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A cacophony of screeching voices spew attack ads from television and radio, hurling words like "FALSE! DECEIVING! DISHONEST!," disrupting regular programs for up to 15 minutes at a time. Mountains of political fliers — glossy sophisticated sheets with invective stamped all over them — spill from mailboxes. Answering machines are jammed with messages from candidates or their surrogates, annoying some people so much they have turned off their phones until after the election.
Add to that the massive traffic snarls every time a presidential candidate comes to town — which lately has been every other day — and it's hard not to feel sympathy for the beleaguered Buckeye voter.
"All this attention doesn't make us feel special," bellowed Greg Schreiber, a 61-year-old retired electrician who meets his fellow electrician buddies at the Sunbury Grill for breakfast once a week. "It makes us mad."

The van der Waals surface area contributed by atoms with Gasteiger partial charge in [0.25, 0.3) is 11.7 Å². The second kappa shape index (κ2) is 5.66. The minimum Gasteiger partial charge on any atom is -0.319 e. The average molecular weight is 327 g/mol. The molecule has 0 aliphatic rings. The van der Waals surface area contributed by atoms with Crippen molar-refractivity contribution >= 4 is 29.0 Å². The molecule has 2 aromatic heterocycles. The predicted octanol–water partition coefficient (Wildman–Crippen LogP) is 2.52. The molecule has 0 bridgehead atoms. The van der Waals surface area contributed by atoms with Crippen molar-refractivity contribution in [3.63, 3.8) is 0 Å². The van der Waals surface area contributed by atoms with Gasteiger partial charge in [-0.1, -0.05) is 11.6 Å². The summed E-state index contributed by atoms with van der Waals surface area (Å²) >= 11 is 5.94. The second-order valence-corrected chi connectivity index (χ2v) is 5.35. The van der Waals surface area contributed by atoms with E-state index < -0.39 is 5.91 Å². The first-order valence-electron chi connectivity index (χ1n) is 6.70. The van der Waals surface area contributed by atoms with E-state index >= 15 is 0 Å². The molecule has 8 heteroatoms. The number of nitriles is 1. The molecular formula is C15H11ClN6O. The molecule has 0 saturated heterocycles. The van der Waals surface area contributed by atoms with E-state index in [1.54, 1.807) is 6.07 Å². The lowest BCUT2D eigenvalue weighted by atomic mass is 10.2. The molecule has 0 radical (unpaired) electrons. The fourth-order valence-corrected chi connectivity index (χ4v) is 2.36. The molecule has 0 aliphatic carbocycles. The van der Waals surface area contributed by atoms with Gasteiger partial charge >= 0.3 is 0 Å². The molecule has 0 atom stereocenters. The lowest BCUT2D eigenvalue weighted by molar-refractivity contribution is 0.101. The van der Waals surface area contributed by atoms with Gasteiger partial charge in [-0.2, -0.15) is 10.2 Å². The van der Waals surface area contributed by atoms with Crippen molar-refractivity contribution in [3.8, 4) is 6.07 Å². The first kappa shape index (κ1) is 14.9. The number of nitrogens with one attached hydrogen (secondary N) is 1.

There's a television screen blinking in the back of the eatery. But these days, owner Sarah Arrowsmith keeps it on mute. The relentless onslaught of political ads, she says, are driving her customers — most of them older, drawn by both the homey atmosphere and the 10 percent senior discount — crazy.
"One more negative ad and the fists will be flying," Arrowsmith said. "Or at least the dentures."
Sipping coffee at the counter, Hank Wessel chuckled at the irony of it all.
"Most of the time we are considered fly-over country full of country bumpkins who cling to our God and our guns," said the 68-year-old retired physician, wearing a baseball cap stamped "NOPE." ''And then every four years we are America's hard-working heartland when everyone is courting our vote."
Even in an era of media saturation, where it can be hard for anybody to get away from any message for even a few hours, Ohio is a very intense place to be right now. The people whose job it is to get messages to you, the voters, are at fever pitch in the days leading up to the election, and nowhere more so than in a state that prides itself on being pivotal to figuring out who will be the next leader of the United States.